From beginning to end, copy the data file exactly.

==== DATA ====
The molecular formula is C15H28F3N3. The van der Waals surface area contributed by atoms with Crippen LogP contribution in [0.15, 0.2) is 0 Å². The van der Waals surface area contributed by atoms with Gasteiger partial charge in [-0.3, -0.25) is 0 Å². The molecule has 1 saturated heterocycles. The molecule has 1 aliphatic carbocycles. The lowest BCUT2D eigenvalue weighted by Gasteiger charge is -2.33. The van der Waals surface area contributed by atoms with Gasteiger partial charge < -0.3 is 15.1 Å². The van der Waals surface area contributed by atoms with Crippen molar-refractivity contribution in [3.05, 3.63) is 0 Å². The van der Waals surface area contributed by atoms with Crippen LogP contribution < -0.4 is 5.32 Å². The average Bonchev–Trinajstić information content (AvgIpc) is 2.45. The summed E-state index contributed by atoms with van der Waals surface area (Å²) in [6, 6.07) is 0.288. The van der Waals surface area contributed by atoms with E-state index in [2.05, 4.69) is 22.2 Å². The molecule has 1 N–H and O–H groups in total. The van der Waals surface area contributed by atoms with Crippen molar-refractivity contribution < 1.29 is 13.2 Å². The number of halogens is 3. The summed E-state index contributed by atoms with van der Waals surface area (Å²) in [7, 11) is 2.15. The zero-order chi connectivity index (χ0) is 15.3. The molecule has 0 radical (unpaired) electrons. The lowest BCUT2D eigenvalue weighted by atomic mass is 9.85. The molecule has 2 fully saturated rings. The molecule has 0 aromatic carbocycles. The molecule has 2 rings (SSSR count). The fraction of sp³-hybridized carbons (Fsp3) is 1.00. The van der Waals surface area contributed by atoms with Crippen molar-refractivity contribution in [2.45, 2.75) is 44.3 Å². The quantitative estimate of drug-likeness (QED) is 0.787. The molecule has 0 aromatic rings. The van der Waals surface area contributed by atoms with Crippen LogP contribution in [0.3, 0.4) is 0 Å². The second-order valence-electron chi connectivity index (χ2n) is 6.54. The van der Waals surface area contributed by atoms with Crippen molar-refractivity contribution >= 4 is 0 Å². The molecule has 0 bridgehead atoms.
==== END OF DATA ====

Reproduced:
The molecular formula is C15H28F3N3. The van der Waals surface area contributed by atoms with Crippen LogP contribution in [0.15, 0.2) is 0 Å². The van der Waals surface area contributed by atoms with Gasteiger partial charge in [-0.3, -0.25) is 0 Å². The molecule has 1 saturated heterocycles. The molecule has 1 aliphatic carbocycles. The lowest BCUT2D eigenvalue weighted by Gasteiger charge is -2.33. The van der Waals surface area contributed by atoms with Gasteiger partial charge < -0.3 is 15.1 Å². The van der Waals surface area contributed by atoms with Crippen molar-refractivity contribution in [3.05, 3.63) is 0 Å². The van der Waals surface area contributed by atoms with Crippen LogP contribution < -0.4 is 5.32 Å². The average Bonchev–Trinajstić information content (AvgIpc) is 2.45. The summed E-state index contributed by atoms with van der Waals surface area (Å²) in [6, 6.07) is 0.288. The van der Waals surface area contributed by atoms with E-state index in [2.05, 4.69) is 22.2 Å². The molecule has 1 N–H and O–H groups in total. The van der Waals surface area contributed by atoms with Crippen molar-refractivity contribution < 1.29 is 13.2 Å². The number of halogens is 3. The summed E-state index contributed by atoms with van der Waals surface area (Å²) in [7, 11) is 2.15. The zero-order chi connectivity index (χ0) is 15.3. The molecule has 0 radical (unpaired) electrons. The lowest BCUT2D eigenvalue weighted by atomic mass is 9.85. The molecule has 2 fully saturated rings. The molecule has 0 aromatic carbocycles. The molecule has 2 rings (SSSR count). The fraction of sp³-hybridized carbons (Fsp3) is 1.00. The van der Waals surface area contributed by atoms with Crippen molar-refractivity contribution in [2.45, 2.75) is 44.3 Å². The quantitative estimate of drug-likeness (QED) is 0.787. The molecule has 0 aromatic rings. The van der Waals surface area contributed by atoms with Crippen LogP contribution in [0.3, 0.4) is 0 Å². The second-order valence-electron chi connectivity index (χ2n) is 6.54. The van der Waals surface area contributed by atoms with Crippen molar-refractivity contribution >= 4 is 0 Å². The molecule has 0 bridgehead atoms.